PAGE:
I am not asking for compensation for my loss, but I am asking that you regularly inform--and remind--your employees of the importance of putting things back the way they found them: not breaking or damaging containers, putting lids back on snugly, resecuring bags that were closed with cable ties (surely you can supply your searchers with cable ties so that bags don't come unzipped en route?). I was fortunate enough not to need that extra bottle of test strips, but the next diabetic your employees do this to may not be so fortunate and he could die as a result of not having his medical needs met due to the carelessness of your staff.
Please familiarize your staff with common medical devices such as asthma inhalers and diabetic products such as test strips, insulin pens, needles, lancets and cartridges. The next person who opens his luggage and finds your staff has destroyed an essential medical product may not be so lucky as I was and survive it,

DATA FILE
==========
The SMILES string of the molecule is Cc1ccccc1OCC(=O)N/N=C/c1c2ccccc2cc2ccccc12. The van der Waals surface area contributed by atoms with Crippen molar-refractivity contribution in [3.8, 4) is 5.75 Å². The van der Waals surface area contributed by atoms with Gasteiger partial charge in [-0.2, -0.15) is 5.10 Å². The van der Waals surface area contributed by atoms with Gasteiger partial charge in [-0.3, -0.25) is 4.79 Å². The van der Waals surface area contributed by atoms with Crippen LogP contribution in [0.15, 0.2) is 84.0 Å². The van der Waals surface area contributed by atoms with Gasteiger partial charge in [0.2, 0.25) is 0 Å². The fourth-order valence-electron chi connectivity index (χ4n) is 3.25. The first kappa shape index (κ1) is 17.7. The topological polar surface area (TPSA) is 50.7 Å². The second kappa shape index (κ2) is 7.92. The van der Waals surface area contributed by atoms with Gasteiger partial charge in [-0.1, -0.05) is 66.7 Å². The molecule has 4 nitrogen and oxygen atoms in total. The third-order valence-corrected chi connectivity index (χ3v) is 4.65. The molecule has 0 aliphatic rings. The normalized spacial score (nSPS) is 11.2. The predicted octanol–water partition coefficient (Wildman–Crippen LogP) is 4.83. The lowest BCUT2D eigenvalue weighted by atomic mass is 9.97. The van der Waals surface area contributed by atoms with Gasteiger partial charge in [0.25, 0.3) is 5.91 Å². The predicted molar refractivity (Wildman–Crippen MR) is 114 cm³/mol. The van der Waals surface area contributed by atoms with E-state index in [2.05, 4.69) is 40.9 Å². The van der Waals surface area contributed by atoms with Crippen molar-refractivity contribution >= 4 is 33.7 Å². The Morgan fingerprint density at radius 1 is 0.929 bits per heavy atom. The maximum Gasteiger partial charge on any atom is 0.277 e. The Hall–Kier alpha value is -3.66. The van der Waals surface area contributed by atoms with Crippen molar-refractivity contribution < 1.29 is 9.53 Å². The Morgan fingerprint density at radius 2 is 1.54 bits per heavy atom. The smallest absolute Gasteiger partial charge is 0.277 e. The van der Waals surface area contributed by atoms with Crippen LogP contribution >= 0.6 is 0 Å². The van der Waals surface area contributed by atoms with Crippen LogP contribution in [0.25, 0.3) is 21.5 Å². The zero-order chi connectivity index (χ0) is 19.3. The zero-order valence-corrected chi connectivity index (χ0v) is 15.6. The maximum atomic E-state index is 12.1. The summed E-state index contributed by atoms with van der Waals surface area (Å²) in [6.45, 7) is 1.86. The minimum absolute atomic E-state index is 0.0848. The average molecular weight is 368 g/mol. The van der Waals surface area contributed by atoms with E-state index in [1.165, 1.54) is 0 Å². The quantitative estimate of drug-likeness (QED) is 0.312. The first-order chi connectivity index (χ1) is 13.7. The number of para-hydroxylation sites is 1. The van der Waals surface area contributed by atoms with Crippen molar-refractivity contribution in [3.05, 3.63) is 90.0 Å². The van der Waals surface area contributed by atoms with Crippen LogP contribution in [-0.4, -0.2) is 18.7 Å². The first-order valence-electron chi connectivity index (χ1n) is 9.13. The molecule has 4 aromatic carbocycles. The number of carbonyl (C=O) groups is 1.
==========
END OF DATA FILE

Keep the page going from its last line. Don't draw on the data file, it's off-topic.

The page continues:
Thursday, July 25, 2013
A letter just sent to ACSA--Airport Company of South Africa...
Wednesday, May 01, 2013
...earnings per share from continuing operations are 31% lower. The dividend is down by 36%...
The new CEO, Richard Brasher, has been on the job for just 2 months. Last week he was a guest on a popular local finance program (click link above for a transcript), speaking of his plan to turn the slowly sinking giant around. But I am not sure he really understands the reason South African shoppers are abandoning his supermarket chain in favour of the competitors. Below is a copy of the email I sent to him this afternoon...
Dear Mr. Brasher:
Last week I heard you speak on MoneyWeb on Radio 702. I thought you'd like to know why I stopped shopping at Pick n Pay and why my venture into a store today only firmed my resolve.